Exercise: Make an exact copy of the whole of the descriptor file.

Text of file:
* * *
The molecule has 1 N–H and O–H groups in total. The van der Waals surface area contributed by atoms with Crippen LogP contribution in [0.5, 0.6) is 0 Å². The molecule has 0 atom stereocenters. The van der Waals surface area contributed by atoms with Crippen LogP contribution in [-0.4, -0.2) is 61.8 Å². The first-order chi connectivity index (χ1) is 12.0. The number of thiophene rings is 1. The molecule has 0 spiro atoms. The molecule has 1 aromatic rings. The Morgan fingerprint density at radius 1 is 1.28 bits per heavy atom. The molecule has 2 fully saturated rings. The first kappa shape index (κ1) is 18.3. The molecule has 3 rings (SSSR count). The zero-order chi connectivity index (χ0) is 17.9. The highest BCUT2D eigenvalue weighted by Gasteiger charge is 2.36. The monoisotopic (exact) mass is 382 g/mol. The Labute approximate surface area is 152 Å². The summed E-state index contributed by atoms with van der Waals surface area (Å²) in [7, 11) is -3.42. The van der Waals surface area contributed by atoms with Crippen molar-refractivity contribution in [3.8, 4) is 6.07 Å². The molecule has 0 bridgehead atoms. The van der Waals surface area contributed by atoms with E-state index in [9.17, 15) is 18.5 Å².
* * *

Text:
The molecule has 1 N–H and O–H groups in total. The van der Waals surface area contributed by atoms with Crippen LogP contribution in [0.5, 0.6) is 0 Å². The molecule has 0 atom stereocenters. The van der Waals surface area contributed by atoms with Crippen LogP contribution in [-0.4, -0.2) is 61.8 Å². The first-order chi connectivity index (χ1) is 12.0. The number of thiophene rings is 1. The molecule has 0 spiro atoms. The molecule has 1 aromatic rings. The Morgan fingerprint density at radius 1 is 1.28 bits per heavy atom. The molecule has 2 fully saturated rings. The first kappa shape index (κ1) is 18.3. The molecule has 3 rings (SSSR count). The zero-order chi connectivity index (χ0) is 17.9. The highest BCUT2D eigenvalue weighted by Gasteiger charge is 2.36. The monoisotopic (exact) mass is 382 g/mol. The Labute approximate surface area is 152 Å². The summed E-state index contributed by atoms with van der Waals surface area (Å²) in [7, 11) is -3.42. The van der Waals surface area contributed by atoms with Crippen molar-refractivity contribution in [3.8, 4) is 6.07 Å². The molecule has 0 bridgehead atoms. The van der Waals surface area contributed by atoms with E-state index in [9.17, 15) is 18.5 Å².